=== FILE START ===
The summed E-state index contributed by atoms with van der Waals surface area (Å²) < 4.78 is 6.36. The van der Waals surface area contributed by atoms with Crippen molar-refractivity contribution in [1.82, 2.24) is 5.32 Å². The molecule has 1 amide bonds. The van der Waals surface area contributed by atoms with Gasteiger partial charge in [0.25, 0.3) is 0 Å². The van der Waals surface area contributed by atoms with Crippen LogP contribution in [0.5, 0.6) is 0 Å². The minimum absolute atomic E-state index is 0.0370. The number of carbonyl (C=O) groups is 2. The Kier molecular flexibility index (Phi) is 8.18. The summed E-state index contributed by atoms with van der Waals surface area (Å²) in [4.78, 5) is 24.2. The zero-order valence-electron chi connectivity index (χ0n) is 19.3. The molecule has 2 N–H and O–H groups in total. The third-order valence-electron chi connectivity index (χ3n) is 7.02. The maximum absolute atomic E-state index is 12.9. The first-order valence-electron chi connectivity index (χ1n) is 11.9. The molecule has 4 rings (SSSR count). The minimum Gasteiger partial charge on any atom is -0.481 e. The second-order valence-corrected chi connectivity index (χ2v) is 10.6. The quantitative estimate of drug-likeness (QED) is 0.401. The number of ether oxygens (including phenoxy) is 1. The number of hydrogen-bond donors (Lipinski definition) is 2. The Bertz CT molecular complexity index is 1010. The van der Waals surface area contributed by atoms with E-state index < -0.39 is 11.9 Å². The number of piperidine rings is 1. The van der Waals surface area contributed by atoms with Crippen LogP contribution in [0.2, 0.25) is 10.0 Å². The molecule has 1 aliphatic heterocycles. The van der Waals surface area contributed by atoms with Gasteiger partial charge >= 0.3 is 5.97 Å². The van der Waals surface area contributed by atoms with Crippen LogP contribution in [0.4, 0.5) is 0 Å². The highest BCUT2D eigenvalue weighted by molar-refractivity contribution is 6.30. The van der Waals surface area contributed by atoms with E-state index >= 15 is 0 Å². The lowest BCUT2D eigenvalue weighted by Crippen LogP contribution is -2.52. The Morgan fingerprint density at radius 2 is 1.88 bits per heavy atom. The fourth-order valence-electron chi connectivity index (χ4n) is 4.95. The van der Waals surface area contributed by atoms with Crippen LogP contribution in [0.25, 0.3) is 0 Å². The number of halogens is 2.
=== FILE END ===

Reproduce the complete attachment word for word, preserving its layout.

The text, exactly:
The summed E-state index contributed by atoms with van der Waals surface area (Å²) < 4.78 is 6.36. The van der Waals surface area contributed by atoms with Crippen molar-refractivity contribution in [1.82, 2.24) is 5.32 Å². The molecule has 1 amide bonds. The van der Waals surface area contributed by atoms with Gasteiger partial charge in [0.25, 0.3) is 0 Å². The van der Waals surface area contributed by atoms with Crippen LogP contribution in [0.5, 0.6) is 0 Å². The minimum absolute atomic E-state index is 0.0370. The number of carbonyl (C=O) groups is 2. The Kier molecular flexibility index (Phi) is 8.18. The summed E-state index contributed by atoms with van der Waals surface area (Å²) in [4.78, 5) is 24.2. The zero-order valence-electron chi connectivity index (χ0n) is 19.3. The molecule has 2 N–H and O–H groups in total. The third-order valence-electron chi connectivity index (χ3n) is 7.02. The maximum absolute atomic E-state index is 12.9. The first-order valence-electron chi connectivity index (χ1n) is 11.9. The molecule has 4 rings (SSSR count). The minimum Gasteiger partial charge on any atom is -0.481 e. The second-order valence-corrected chi connectivity index (χ2v) is 10.6. The quantitative estimate of drug-likeness (QED) is 0.401. The number of ether oxygens (including phenoxy) is 1. The number of hydrogen-bond donors (Lipinski definition) is 2. The Bertz CT molecular complexity index is 1010. The van der Waals surface area contributed by atoms with E-state index < -0.39 is 11.9 Å². The number of piperidine rings is 1. The van der Waals surface area contributed by atoms with Crippen LogP contribution in [0.2, 0.25) is 10.0 Å². The molecule has 1 aliphatic heterocycles. The van der Waals surface area contributed by atoms with Gasteiger partial charge >= 0.3 is 5.97 Å². The van der Waals surface area contributed by atoms with Crippen LogP contribution in [0.4, 0.5) is 0 Å². The highest BCUT2D eigenvalue weighted by molar-refractivity contribution is 6.30. The van der Waals surface area contributed by atoms with E-state index >= 15 is 0 Å². The lowest BCUT2D eigenvalue weighted by Crippen LogP contribution is -2.52. The Morgan fingerprint density at radius 2 is 1.88 bits per heavy atom. The fourth-order valence-electron chi connectivity index (χ4n) is 4.95. The van der Waals surface area contributed by atoms with Crippen LogP contribution in [0.25, 0.3) is 0 Å². The number of halogens is 2.